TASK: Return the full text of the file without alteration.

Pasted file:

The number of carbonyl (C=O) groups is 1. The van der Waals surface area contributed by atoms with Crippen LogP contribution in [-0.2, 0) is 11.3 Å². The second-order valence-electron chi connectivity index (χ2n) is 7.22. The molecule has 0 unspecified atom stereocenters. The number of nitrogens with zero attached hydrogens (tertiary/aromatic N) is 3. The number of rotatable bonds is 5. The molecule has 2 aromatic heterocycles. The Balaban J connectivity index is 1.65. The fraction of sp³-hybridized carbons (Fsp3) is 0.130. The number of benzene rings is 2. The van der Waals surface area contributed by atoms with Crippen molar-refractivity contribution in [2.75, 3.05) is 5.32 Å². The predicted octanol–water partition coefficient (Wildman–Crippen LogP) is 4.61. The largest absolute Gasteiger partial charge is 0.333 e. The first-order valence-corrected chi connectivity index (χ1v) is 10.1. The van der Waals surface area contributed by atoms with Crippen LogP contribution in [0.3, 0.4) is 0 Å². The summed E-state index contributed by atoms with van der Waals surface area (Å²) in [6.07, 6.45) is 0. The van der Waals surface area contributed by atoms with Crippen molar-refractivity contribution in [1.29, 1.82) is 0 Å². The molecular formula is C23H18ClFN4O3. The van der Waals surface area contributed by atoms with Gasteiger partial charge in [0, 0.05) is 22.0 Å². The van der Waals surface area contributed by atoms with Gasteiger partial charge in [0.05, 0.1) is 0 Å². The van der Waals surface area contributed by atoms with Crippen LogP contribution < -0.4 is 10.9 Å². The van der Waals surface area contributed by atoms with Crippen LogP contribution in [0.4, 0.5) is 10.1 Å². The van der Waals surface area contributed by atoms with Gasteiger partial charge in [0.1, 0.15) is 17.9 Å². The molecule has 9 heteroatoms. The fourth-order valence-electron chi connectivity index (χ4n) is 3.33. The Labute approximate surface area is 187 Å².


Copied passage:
The number of carbonyl (C=O) groups is 1. The van der Waals surface area contributed by atoms with Crippen LogP contribution in [-0.2, 0) is 11.3 Å². The second-order valence-electron chi connectivity index (χ2n) is 7.22. The molecule has 0 unspecified atom stereocenters. The number of nitrogens with zero attached hydrogens (tertiary/aromatic N) is 3. The number of rotatable bonds is 5. The molecule has 2 aromatic heterocycles. The Balaban J connectivity index is 1.65. The fraction of sp³-hybridized carbons (Fsp3) is 0.130. The number of benzene rings is 2. The van der Waals surface area contributed by atoms with Crippen molar-refractivity contribution in [2.75, 3.05) is 5.32 Å². The predicted octanol–water partition coefficient (Wildman–Crippen LogP) is 4.61. The largest absolute Gasteiger partial charge is 0.333 e. The first-order valence-corrected chi connectivity index (χ1v) is 10.1. The van der Waals surface area contributed by atoms with Crippen LogP contribution in [0.3, 0.4) is 0 Å². The summed E-state index contributed by atoms with van der Waals surface area (Å²) in [6.07, 6.45) is 0. The van der Waals surface area contributed by atoms with Crippen molar-refractivity contribution in [1.29, 1.82) is 0 Å². The molecular formula is C23H18ClFN4O3. The van der Waals surface area contributed by atoms with Gasteiger partial charge in [0, 0.05) is 22.0 Å². The van der Waals surface area contributed by atoms with Gasteiger partial charge in [0.05, 0.1) is 0 Å². The van der Waals surface area contributed by atoms with Crippen LogP contribution < -0.4 is 10.9 Å². The van der Waals surface area contributed by atoms with Crippen LogP contribution in [0.4, 0.5) is 10.1 Å². The van der Waals surface area contributed by atoms with Gasteiger partial charge in [0.1, 0.15) is 17.9 Å². The molecule has 9 heteroatoms. The fourth-order valence-electron chi connectivity index (χ4n) is 3.33. The Labute approximate surface area is 187 Å².